SpectralEmissivity & Emittance

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IR spectral characterization of customer blackbody sources:

“First calibration results”

A paper by S. Mekhontsev, M. Noorma, A. Prokhorov, and L. Hanssen from NIST in the USA, Presented at Thermosense XXVIII, ed. by Jonathan J. Miles, G. Raymond Peacock, and Kathryn M. Knettel, Proc. of SPIE 6205, 620503 (2006).

ABSTRACT:

We summarize recent progress in our infrared (IR) spectral radiance metrology effort. In support of customer blackbody characterization, a realization of the spectral radiance scale has been undertaken in the temperature range of 232 °C to 962 °C and spectral range of 2.5 µm to 20 µm. We discuss the scale realization process that includes the use of Sn, Zn, Al and Ag fixed-point blackbodies (BB), as well as the transfer of the spectral radiance scale to transfer standard BBs based on water, Cs and Na heat pipes. Further we discuss the procedures for customer source calibration with several examples of the spectral radiance and emissivity measurements of secondary standard BB sources. For one of the BBs, a substantial deviation of emissivity values from the manufacturer specifications was found. Further plans include expansion of the adopted methodology for temperatures down to 15°C and building a dedicated facility for spectral characterization of IR radiation sources.

It presently can be downloaded from the NIST website in PDF format by CLICKING HERE

A Temperature and Emissivity Separation Algorithm…

A Temperature and Emissivity Separation Algorithm for Advanced Spaceborne Thermal Emission and Reflection Radiometer (ASTER) Images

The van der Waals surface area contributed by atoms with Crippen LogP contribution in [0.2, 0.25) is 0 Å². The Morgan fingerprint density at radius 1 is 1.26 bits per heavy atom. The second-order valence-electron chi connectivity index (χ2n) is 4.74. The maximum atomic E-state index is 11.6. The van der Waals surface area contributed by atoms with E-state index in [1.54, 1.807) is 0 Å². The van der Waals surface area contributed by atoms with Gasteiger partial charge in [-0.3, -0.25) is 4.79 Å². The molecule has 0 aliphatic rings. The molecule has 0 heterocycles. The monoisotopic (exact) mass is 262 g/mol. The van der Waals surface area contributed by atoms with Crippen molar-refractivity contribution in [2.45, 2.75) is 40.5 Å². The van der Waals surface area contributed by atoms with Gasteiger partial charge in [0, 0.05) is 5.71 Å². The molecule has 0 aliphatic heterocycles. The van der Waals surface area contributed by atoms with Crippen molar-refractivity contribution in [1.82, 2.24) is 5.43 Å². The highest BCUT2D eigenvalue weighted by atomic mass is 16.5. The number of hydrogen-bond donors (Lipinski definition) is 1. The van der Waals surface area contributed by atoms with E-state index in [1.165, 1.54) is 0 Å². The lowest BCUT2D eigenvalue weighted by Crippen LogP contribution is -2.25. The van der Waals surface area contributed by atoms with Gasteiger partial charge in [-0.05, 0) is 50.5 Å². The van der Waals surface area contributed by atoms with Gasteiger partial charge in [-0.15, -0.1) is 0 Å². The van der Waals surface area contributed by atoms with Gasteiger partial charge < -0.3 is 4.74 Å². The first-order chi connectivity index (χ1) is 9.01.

by: Alan Gillespie, Shuichi Rokugawa, Tsuneo Matsunaga, J. Steven Cothern, Simon Hook, and Anne Kahle
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Manuscript received October 31, 1997. This work was a collaborative effort of the U.S. and Japanese EOS/ASTER instrument teams, sponsored by the NASA EOS Project and ERSDAC.

A. Gillespie and J.S. Cothern are with the Department of Geological Sciences, University of Washington, Seattle, Washington 98195-1310, USA.

S. Rokugawa is with The University of Tokyo, Faculty of Engineering, 7-3-1 Hongo, Bunkyo-ku, Tokyo 113, JAPAN.

T. Matsunaga is with the Geological Survey of Japan, 1-1-3 Higashi, Tsukuba, Ibaraki 305, JAPAN.

S. Hook and A. Kahle are with the Jet Propulsion Laboratory 183-501, Pasadena, California 91109, USA

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Abstract:
The ASTER scanner on NASA’s EOS-AM1 satellite (launch: June, 1998) will collect five channels of TIR data with an NE DT of <0.3 K to estimate surface temperatures and emissivity spectra, especially over land, where emissivities are not known in advance. Temperature/emissivity separation (TES) is difficult because there are five measurements but six unknowns. Various approaches have been used to constrain the extra degree of freedom. ASTER’s TES algorithm hybridizes three established algorithms, first estimating the normalized emissivities, and then calculating emissivity band ratios. An empirical relationship predicts the minimum emissivity from the spectral contrast of the ratioed values, permitting recovery of the emissivity spectrum. TES uses an iterative approach to remove reflected sky irradiance. Based on numerical simulation, TES should be able to recover temperatures within about 1.5K, and emissivities within about 0.015. Validation using airborne simulator images taken over playas and ponds in central Nevada demonstrates that, with proper atmospheric compensation, it is possible to meet the theoretical expectations. The main sources of uncertainty in the output temperature and emissivity images are the empirical relationship between emissivity values and spectral contrast, compensation for reflected sky irradiance, and ASTER’s precision, calibration, and atmospheric correction.

Spectral emissivity & brightness temperatures of platinum

Spectral emissivity and the relation of true temperatures and brightness temperatures of platinum
Robert E. Stephens
JOSA, Vol. 29, Issue 4, pp. 158-161 (1939)

Citation
R. E. Stephens, “Spectral emissivity and the relation of true temperatures and brightness temperatures of platinum,” J. Opt. Soc. Am. 29, 158-161 (1939)